Before the Kitsch

A show of young Ted DeGrazia works at the Tucson Museum of Art suggests an artist searching for a style

The most interesting thing in the Ted DeGrazia "modernist" show at the Tucson Museum of Art is not anything the artist made himself.

It's a photograph by somebody else. The anonymous photographer captured a self-confident young DeGrazia in 1942, standing with Diego Rivera in Rivera's Mexico City studio.

The great Mexican muralist is his usual self—towering, rotund—a palette and brush in his hand. He looks at the camera indifferently. Behind him hangs a large painting in progress, of a couple of nudes cavorting through a field of sunflowers. A rustic wooden doorway to the right opens up to a sun-filled Mexican garden.

DeGrazia, then 33, is dressed in a jean jacket and jeans, a cigarette resting lightly between his fingers, every inch the bohemian artist. He's planted himself cockily beside the much larger man, his legs apart in an aggressive stance. He gazes coolly at the camera. He more than takes up the space.

The photograph strikes me as a first step in the construction of the DeGrazia persona. He's every bit the great man's equal, an artist ready to triumph. And a second photograph shows how the story turned out: Shot a dozen or so years later, it mimics the first. Now with grizzled hair and a beard, DeGrazia stands in an architectural space a lot like Rivera's, his Gallery in the Sun in Tucson. He has own murals on the walls, and his own sunny Mexican-style garden is seen through his rustic doorway. He's an artist who has arrived, a Rivera for Tucson.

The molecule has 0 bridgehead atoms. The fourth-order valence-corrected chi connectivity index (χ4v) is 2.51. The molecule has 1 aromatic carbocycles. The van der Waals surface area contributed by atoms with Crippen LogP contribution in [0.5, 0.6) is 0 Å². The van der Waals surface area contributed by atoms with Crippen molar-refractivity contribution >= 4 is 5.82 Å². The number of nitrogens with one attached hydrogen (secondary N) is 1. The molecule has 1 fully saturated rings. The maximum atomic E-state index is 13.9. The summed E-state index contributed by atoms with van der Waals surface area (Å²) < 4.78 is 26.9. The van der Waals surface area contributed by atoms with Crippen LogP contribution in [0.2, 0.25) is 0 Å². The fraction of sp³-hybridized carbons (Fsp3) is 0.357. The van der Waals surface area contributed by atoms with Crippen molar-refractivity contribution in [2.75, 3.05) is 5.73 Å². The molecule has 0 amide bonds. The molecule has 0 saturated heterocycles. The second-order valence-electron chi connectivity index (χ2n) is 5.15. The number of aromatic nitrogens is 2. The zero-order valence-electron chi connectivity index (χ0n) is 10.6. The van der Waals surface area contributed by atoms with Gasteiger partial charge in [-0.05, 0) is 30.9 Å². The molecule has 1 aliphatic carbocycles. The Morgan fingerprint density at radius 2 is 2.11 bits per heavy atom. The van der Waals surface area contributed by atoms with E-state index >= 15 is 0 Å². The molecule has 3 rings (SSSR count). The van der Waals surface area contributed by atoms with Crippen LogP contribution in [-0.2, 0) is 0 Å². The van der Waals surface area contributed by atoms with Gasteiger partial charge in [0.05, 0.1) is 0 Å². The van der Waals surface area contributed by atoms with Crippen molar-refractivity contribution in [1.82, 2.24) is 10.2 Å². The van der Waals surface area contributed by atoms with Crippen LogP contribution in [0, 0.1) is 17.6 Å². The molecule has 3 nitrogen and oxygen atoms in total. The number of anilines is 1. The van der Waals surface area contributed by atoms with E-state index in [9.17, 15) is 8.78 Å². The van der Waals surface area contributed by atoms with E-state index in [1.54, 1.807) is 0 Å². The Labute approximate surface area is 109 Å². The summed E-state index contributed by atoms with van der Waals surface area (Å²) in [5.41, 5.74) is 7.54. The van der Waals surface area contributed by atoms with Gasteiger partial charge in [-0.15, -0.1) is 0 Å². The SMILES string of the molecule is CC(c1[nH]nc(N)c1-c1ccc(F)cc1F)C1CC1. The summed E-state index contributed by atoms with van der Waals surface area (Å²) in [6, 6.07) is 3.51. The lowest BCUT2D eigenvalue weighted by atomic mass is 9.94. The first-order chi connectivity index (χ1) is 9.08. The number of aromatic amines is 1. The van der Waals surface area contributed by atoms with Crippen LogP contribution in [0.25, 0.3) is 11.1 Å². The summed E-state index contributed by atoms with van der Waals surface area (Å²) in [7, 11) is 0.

Except that he wasn't. Where Rivera painted glorious paintings that melded Mexican motifs with modernist principles, DeGrazia became a king of kitsch. For years, he churned out cutesy Indians, icky angels and galloping horses with glittery manes. He hit the big time when UNICEF picked one of his paintings of kids for its Christmas card in 1960. Twenty-seven years after his death in 1982, his Gallery in the Sun remains a major tourist attraction. Visitors are invited to buy DeGrazia plates. ("Festival of Lights," picturing a big-eyed Indian girl holding a menorah, is $375 from a "limited edition" of 10,000.) Or they can pick up bells, magnets, notecards and other knickknacks. The "Merry Little Indian" coaster is a bargain at $6.